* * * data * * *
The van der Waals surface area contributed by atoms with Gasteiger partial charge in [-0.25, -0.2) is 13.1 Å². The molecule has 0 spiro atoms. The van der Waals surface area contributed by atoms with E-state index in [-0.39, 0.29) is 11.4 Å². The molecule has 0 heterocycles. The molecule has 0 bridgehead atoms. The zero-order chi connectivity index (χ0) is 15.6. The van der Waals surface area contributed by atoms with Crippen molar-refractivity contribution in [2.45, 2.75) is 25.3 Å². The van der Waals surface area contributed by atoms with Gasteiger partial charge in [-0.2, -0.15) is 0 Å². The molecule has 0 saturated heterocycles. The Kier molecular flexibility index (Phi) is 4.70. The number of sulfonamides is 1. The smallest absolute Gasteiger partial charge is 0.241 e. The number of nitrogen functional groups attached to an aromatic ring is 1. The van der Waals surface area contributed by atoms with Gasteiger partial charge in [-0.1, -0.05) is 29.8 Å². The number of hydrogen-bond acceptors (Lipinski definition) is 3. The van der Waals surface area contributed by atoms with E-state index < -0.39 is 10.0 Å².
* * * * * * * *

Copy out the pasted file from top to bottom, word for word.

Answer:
The van der Waals surface area contributed by atoms with Gasteiger partial charge in [-0.25, -0.2) is 13.1 Å². The molecule has 0 spiro atoms. The van der Waals surface area contributed by atoms with E-state index in [-0.39, 0.29) is 11.4 Å². The molecule has 0 heterocycles. The molecule has 0 bridgehead atoms. The zero-order chi connectivity index (χ0) is 15.6. The van der Waals surface area contributed by atoms with Crippen molar-refractivity contribution in [2.45, 2.75) is 25.3 Å². The van der Waals surface area contributed by atoms with Gasteiger partial charge in [-0.2, -0.15) is 0 Å². The molecule has 0 saturated heterocycles. The Kier molecular flexibility index (Phi) is 4.70. The number of sulfonamides is 1. The smallest absolute Gasteiger partial charge is 0.241 e. The number of nitrogen functional groups attached to an aromatic ring is 1. The van der Waals surface area contributed by atoms with Gasteiger partial charge in [-0.1, -0.05) is 29.8 Å². The number of hydrogen-bond acceptors (Lipinski definition) is 3. The van der Waals surface area contributed by atoms with E-state index < -0.39 is 10.0 Å².